Source | qz.com | Kellogg Insight
All leaders need some way to evaluate their current performance so they can continue to grow as decision-makers, managers, and colleagues. But what is the best way to find a full, honest account of one’s strengths and weaknesses—and then to act on it?
“Many leaders have the same questions,” says Karen Cates, adjunct professor of executive education at the Kellogg School. “‘How do I assess myself? How do I become more self-aware? And how can I turn that self-awareness into an effective leadership style?’”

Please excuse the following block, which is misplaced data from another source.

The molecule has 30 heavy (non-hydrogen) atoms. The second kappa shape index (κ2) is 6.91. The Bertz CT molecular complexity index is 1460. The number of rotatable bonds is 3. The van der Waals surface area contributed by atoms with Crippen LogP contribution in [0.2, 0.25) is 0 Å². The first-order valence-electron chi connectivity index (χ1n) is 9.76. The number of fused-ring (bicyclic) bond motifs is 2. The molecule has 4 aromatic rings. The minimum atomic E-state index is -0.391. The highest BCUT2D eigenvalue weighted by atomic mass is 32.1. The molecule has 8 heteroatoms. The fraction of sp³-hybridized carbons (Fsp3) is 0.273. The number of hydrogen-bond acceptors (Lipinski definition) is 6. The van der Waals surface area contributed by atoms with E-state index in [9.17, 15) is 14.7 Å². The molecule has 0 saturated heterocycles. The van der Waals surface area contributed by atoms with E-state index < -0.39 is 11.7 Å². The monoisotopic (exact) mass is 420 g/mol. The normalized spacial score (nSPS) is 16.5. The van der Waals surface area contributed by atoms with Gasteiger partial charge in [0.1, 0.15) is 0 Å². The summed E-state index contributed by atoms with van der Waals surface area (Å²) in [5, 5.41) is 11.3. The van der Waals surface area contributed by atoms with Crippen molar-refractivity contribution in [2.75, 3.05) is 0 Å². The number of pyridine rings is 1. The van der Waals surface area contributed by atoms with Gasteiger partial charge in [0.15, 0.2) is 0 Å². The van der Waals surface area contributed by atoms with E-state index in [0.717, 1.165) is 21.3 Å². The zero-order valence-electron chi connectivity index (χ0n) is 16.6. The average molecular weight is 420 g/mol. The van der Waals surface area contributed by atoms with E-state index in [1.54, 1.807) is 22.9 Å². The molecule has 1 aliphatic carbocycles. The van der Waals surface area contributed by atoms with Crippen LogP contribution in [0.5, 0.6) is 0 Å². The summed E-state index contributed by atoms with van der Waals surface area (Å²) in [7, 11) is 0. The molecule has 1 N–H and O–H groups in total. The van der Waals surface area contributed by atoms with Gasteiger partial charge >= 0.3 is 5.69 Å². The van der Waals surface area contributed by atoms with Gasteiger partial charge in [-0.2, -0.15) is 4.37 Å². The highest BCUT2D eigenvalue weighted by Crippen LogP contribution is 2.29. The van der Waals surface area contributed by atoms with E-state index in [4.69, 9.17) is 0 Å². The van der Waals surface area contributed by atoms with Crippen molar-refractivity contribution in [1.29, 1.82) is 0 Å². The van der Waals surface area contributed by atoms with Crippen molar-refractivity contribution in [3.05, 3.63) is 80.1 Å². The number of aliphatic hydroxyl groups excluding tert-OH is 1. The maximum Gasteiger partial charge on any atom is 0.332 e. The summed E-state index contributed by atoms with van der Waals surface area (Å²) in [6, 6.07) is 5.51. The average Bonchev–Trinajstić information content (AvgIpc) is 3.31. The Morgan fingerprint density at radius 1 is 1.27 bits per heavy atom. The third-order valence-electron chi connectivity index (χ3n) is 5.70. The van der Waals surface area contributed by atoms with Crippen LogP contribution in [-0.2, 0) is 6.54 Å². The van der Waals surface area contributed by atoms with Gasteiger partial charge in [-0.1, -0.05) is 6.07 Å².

Cates and her colleague, Brenda Ellington Booth, a clinical professor of leadership at Kellogg, have many years of experience coaching leaders through this particular challenge. Here are their four steps for becoming a more self-aware leader.
1. Look beyond assessments
Cates and Booth both agree that assessment tools—and there are many—can be helpful. They see these tools as a way for leaders to gain new perspectives on themselves, their values, and their motivations.